This is why it is so totally appropriate that this second reading, with its account of the words of institution—“This is my body; . . . this cup is the new covenant in my blood”3 —should be accompanied by a passage from John’s Gospel in which the account of the Last Supper does not include any words of institution but rather shows their import by the action of Jesus in washing his disciples’ feet. In other words, the whole meaning of the Eucharist is that sharing in the one bread and one cup is directed to sharing and communion in loving service to one another—the exact opposite of what Paul had found the Corinthians doing at their misnamed “love feasts.” Otherwise, the partaking of the sacred elements brings one not to salvation but to condemnation.

This intimate, inextricable connection between ritual action and social behavior is just as eloquently taught by some of the saints of the following generation. Let me mention one in particular, St. Ignatius of Antioch. He is no doubt best known for his letter to the Romans, in which he asked the Christians of that city to do nothing to try to get his death sentence commuted by the pagan government, for he saw martyrdom as the best and quickest way to attain full communion with his Lord and Savior. However, Ignatius wrote six other letters as he was being transported across Asia Minor from Antioch to Rome, and they, too, are very much worth reading in order to gain a vivid sense of the faith and devotion of so many in the early Church. His letter to the Christians in the city of Smyrna is especially fine in the way it shows this close relationship between liturgical celebration and everyday behavior. Of certain heretics Ignatius has this to say:

Pay close attention to those who have wrong notions about the grace of Jesus Christ that has come to us, and note how at variance they are with God’s mind. These [persons] care nothing about love: they have no concern for widows or orphans, for the oppressed, for those imprisoned or released, for the hungry or the thirsty. They hold aloof from the Eucharist and from services of prayer, because they refuse to admit that the Eucharist is the flesh of our Savior Jesus Christ, [who] suffered for our sins and [whom], in his goodness, the Father raised [from the dead]4.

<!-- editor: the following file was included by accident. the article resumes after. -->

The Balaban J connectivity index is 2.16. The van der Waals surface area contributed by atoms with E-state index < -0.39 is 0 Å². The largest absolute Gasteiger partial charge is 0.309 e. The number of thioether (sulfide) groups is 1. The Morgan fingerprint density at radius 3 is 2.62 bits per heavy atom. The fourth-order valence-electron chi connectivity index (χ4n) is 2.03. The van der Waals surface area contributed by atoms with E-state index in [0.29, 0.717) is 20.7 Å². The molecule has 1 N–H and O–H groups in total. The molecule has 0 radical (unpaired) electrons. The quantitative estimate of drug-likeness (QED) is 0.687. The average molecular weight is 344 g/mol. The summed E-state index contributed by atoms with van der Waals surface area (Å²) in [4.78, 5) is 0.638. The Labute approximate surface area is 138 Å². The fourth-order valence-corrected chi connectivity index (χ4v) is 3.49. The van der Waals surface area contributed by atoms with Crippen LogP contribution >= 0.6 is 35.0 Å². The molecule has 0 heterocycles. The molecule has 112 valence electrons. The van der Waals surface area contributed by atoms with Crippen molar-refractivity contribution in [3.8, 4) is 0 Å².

Let us ourselves take to heart the warnings of both Paul and Ignatius. It is not enough to come to the table of the Lord’s Supper, even perhaps with feelings of devotion, if the rest of our life does not truly contribute to the building up of the whole body of Christ, the Church, and even extend beyond the Church to serve any persons who are in need of help. May our sharing in the body and blood of Christ on this Holy Thursday deepen our commitment to such service.

Abbot James Wiseman
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1 1 Corinthians 11:20-21
2 2 Corinthians 4:4-10 3
3 1 Corinthians 11:24-25
4 St. Ignatius of Antioch, Letter to the Smyrnaeans, 6-7

Second Sunday of Easter

Put your finger here and see my hands, and bring your hand and put it into my side, and do not be unbelieving, but believe. (John 20: 27)